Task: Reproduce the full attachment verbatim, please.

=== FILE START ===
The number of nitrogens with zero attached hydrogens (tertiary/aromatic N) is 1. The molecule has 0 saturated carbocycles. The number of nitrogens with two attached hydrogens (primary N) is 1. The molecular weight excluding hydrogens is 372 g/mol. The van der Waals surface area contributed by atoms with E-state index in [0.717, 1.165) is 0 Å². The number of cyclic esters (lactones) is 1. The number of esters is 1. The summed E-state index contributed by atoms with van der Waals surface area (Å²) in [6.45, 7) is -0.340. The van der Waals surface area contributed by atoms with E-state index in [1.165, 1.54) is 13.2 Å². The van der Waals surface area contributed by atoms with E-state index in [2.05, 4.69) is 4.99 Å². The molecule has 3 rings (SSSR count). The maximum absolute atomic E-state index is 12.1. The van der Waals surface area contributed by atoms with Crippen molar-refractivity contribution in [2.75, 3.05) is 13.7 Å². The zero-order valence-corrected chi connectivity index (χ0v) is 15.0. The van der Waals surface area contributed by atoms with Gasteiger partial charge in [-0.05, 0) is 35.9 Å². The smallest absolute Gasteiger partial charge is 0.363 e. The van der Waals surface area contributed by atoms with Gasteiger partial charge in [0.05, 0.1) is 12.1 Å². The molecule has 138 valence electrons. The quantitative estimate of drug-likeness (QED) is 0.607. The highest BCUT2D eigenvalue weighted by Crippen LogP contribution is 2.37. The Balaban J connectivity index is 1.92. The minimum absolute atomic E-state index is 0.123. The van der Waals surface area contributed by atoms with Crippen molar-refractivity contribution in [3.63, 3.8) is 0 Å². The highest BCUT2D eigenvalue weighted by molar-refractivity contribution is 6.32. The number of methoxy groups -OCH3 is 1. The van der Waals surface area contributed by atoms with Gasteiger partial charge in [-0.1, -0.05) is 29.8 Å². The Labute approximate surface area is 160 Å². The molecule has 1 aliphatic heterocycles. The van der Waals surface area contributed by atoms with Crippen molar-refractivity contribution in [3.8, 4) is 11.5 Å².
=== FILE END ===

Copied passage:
The number of nitrogens with zero attached hydrogens (tertiary/aromatic N) is 1. The molecule has 0 saturated carbocycles. The number of nitrogens with two attached hydrogens (primary N) is 1. The molecular weight excluding hydrogens is 372 g/mol. The van der Waals surface area contributed by atoms with E-state index in [0.717, 1.165) is 0 Å². The number of cyclic esters (lactones) is 1. The number of esters is 1. The summed E-state index contributed by atoms with van der Waals surface area (Å²) in [6.45, 7) is -0.340. The van der Waals surface area contributed by atoms with E-state index in [1.165, 1.54) is 13.2 Å². The van der Waals surface area contributed by atoms with E-state index in [2.05, 4.69) is 4.99 Å². The molecule has 3 rings (SSSR count). The maximum absolute atomic E-state index is 12.1. The van der Waals surface area contributed by atoms with Crippen molar-refractivity contribution in [2.75, 3.05) is 13.7 Å². The zero-order valence-corrected chi connectivity index (χ0v) is 15.0. The van der Waals surface area contributed by atoms with Gasteiger partial charge in [-0.05, 0) is 35.9 Å². The smallest absolute Gasteiger partial charge is 0.363 e. The van der Waals surface area contributed by atoms with Gasteiger partial charge in [0.05, 0.1) is 12.1 Å². The molecule has 138 valence electrons. The quantitative estimate of drug-likeness (QED) is 0.607. The highest BCUT2D eigenvalue weighted by Crippen LogP contribution is 2.37. The Balaban J connectivity index is 1.92. The minimum absolute atomic E-state index is 0.123. The van der Waals surface area contributed by atoms with Crippen molar-refractivity contribution in [3.63, 3.8) is 0 Å². The highest BCUT2D eigenvalue weighted by molar-refractivity contribution is 6.32. The number of methoxy groups -OCH3 is 1. The van der Waals surface area contributed by atoms with Gasteiger partial charge in [-0.1, -0.05) is 29.8 Å². The Labute approximate surface area is 160 Å². The molecule has 1 aliphatic heterocycles. The van der Waals surface area contributed by atoms with Crippen molar-refractivity contribution in [3.8, 4) is 11.5 Å².